The thing with this method is that you are aiming to kill pests immediately after spraying them. Remember that alcohol evaporates and won’t stay on the plant, so it won’t be effective later, like oils and soaps.
You’ll need to combine this method with others because you can’t use it all the time and it may not kill every pest in one application.
This method works best with aphids and spider mites.
If you are dealing with spider eggs in the soil of your plants, this is one of the best methods you can use.
Although the word “beneficial” may not seem like a good one to combine with “insects”, it actually can be!
These insects aren’t natural enemies and they can be ordered online, so you should try getting some and welcoming them to your home.
Beneficial insects eat bugs and pests, but may not work on heavily infested plants.
Ladybugs and soft-bodied insects like aphids, mealybugs, spider mites, and whiteflies don’t get on well. Ladybugs are predators of the larvae forms of all pests.
It’s pretty easy to ‘apply’ this method; just release the ladybugs on to the plant and watch the pests disappear.
Of course, this method is suitable for outdoor or greenhouse plants.
When purchasing ladybugs, make sure they are a native American species as the Asian ones are invasive.
Ladybugs may fly off, so it’s important to keep them around.
Here’s what you can do:
• Place your ladybugs in the refrigerator when they arrive, and keep them in there until the evening. This will slow down the ladybugs’ metabolism and activity. Don’t worry, it’s completely safe.
• After the sun goes down, release your ladybugs.
• First, water the plants you intend to release the ladybugs on.
• Release these extremely beneficial insects near food sources (mealybugs, aphids, etc.).
Neem oil and ladybugs are a great combination to fight cannabis pests. Neem oil deters pests, but it’s so mild that the ladybugs stay.
Like ladybugs, lacewings are also effective in fighting aphids, mealybugs, spider mites, etc.
Green lacewings are fragile, which is why they are sold as eggs. Purchasing them as eggs also prevents them from flying off (we have seen many insects do just that).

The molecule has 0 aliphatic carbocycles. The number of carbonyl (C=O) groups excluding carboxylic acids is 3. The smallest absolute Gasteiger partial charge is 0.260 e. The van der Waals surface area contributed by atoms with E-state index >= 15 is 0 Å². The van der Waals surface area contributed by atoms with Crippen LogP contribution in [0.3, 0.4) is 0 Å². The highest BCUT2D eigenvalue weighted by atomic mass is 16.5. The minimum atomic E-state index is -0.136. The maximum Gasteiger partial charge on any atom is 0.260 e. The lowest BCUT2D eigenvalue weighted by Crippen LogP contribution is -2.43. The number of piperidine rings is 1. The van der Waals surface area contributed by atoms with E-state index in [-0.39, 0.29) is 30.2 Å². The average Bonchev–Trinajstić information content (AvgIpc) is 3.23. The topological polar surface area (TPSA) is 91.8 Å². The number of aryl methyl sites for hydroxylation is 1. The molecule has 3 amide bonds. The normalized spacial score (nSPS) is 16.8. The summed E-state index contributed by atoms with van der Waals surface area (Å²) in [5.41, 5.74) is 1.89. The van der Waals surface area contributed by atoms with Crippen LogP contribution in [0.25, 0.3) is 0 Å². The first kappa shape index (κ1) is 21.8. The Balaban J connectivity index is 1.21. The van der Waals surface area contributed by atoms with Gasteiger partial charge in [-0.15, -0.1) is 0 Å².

Place the lacewing eggs on the affected plants and see how great they are. Once you use lacewings, they will be your must have pest repellent.
Pyrethrins are a natural chrysanthemum derivative. Because of their minimal toxicity to humans and animals, this organic pesticide has been utilized in horticulture for many years.
Pyrethrins are highly toxic to insects and can be used to control a wide range of pests. Because the concentration of pyrethrins varies widely from product to product, it’s essential to follow the manufacturer’s instructions.
Spinosad is an organic component derived from Saccharopolyspora Spinosa bacteria. This bacterium disrupts the neurological system of pest insects.
Spinosad is most effective when applied to pest insect larvae.
I suggest you use spinosad only for an indoor grow.
This method won’t work with tiny pests that are barely visible to the naked eye.
You can use sticky, yellow cards to trap fungus gnats.
You can use stale beer or wine, sugar water, or water mixed with yeast for snails and slugs. Put the mixture in a shallow container.
Integrated Pest Management (IPM)
IPM is a strategy for dealing with pests or controlling them.
IPM establishes an action threshold, a point where pest numbers or environmental factors signal that pest treatment is required. Spotting a single pest does not always indicate a pest infestation.
Many organisms are harmless, and you have seen in this article that some are even beneficial.
IPM programs attempt to detect pests and precisely identify them to make appropriate control decisions based on action thresholds. Identification and monitoring are key to pest control as you shouldn’t use pesticides if they are not required.
IPM operates as the first line of defense against pests by managing the crop, lawn, or interior area to keep pests from becoming a problem.
Using cultural techniques such as crop rotation, pest-resistant cultivars, and pest-free rootstock planting can be helpful. These control techniques can be highly effective and affordable, with little to no risk to humans or the environment.
As a part of this strategy, it’s advisable to grow mint, marigold, and peppers as these plants attract beneficial insects.
It would be best to inspect your plants regularly, and don’t skip the undersides of the leaves!
Fertilize your plants and make sure they are healthy so they can fight off pests easier. Also, make sure your grow room is always clean.
Although pest control during flowering may seem like a task that has to involve chemical products, that’s not always the case.
Many other methods can control and solve pest problems.
If you are into DIY, you can use garlic, hot peppers, vegetable oil, or citrus spray. Neem oil successfully fights pests and should be used as a prevention measure.
Luckily, many organic pest repellents are available online, so you won’t have much trouble getting some.
My advice is to keep your plants healthy, inspect them regularly, and use all the preventive measures to avoid pest infestation.
Until next time!